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Sustainability must be the absolute priority of architecture. But technical sustainability is not enough. The world’s highest uptake of rooftop solar in Western Australia hasn’t slowed the destruction of the banksia woodland, nor will mandated 7-star energy ratings do anything for the endangered Carnaby’s cockatoo. CO2 reduction is essential, but immediate and more achievable conservation is forgotten due to the malaise of a population that has been disconnected from place.
If we don’t love the earth why would we bother saving it, and if we don’t live in the earth why would we ever love it.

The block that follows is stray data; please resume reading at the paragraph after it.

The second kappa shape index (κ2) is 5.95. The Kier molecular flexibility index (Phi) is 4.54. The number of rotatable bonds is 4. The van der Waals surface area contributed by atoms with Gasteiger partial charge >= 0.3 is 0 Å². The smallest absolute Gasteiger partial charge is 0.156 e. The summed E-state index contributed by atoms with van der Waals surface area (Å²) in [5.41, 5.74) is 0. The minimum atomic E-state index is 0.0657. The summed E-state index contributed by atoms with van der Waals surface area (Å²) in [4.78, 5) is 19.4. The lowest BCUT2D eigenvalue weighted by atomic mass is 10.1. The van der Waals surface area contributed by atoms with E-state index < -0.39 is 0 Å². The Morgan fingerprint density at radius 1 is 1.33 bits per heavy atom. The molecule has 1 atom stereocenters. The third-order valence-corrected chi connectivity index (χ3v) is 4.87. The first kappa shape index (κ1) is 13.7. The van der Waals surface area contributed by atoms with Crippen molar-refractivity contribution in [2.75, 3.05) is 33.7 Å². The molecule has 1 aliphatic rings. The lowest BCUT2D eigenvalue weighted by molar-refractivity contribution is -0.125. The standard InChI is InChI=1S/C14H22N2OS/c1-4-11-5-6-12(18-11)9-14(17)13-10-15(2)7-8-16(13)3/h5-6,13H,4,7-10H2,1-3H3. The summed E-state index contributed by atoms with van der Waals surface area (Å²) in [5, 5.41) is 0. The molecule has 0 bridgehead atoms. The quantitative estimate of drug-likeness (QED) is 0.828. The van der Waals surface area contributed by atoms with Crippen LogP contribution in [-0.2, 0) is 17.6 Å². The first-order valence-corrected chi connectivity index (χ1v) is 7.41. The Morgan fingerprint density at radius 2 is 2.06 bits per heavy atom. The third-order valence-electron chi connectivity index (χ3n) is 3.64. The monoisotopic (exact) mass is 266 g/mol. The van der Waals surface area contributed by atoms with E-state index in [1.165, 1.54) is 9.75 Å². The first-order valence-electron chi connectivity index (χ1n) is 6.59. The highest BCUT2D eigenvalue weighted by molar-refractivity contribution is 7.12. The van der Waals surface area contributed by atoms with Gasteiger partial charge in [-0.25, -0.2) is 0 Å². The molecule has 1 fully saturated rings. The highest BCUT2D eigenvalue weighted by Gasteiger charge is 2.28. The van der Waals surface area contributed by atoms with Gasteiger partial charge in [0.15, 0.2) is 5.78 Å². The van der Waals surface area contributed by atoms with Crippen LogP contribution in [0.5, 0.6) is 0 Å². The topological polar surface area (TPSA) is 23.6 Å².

Celilo Springs is a single-family home built on a subdivided site in inner Perth. It is an architecture in pursuit of complete immersion in its local context with the objective of re-engaging the occupants with place.
Celilo Springs is an energy positive house with a relatively small footprint and a raft of passive and active sustainability initiatives. It has a garden with near 200 species of endemic plants and is a positive contribution to its neighborhood.
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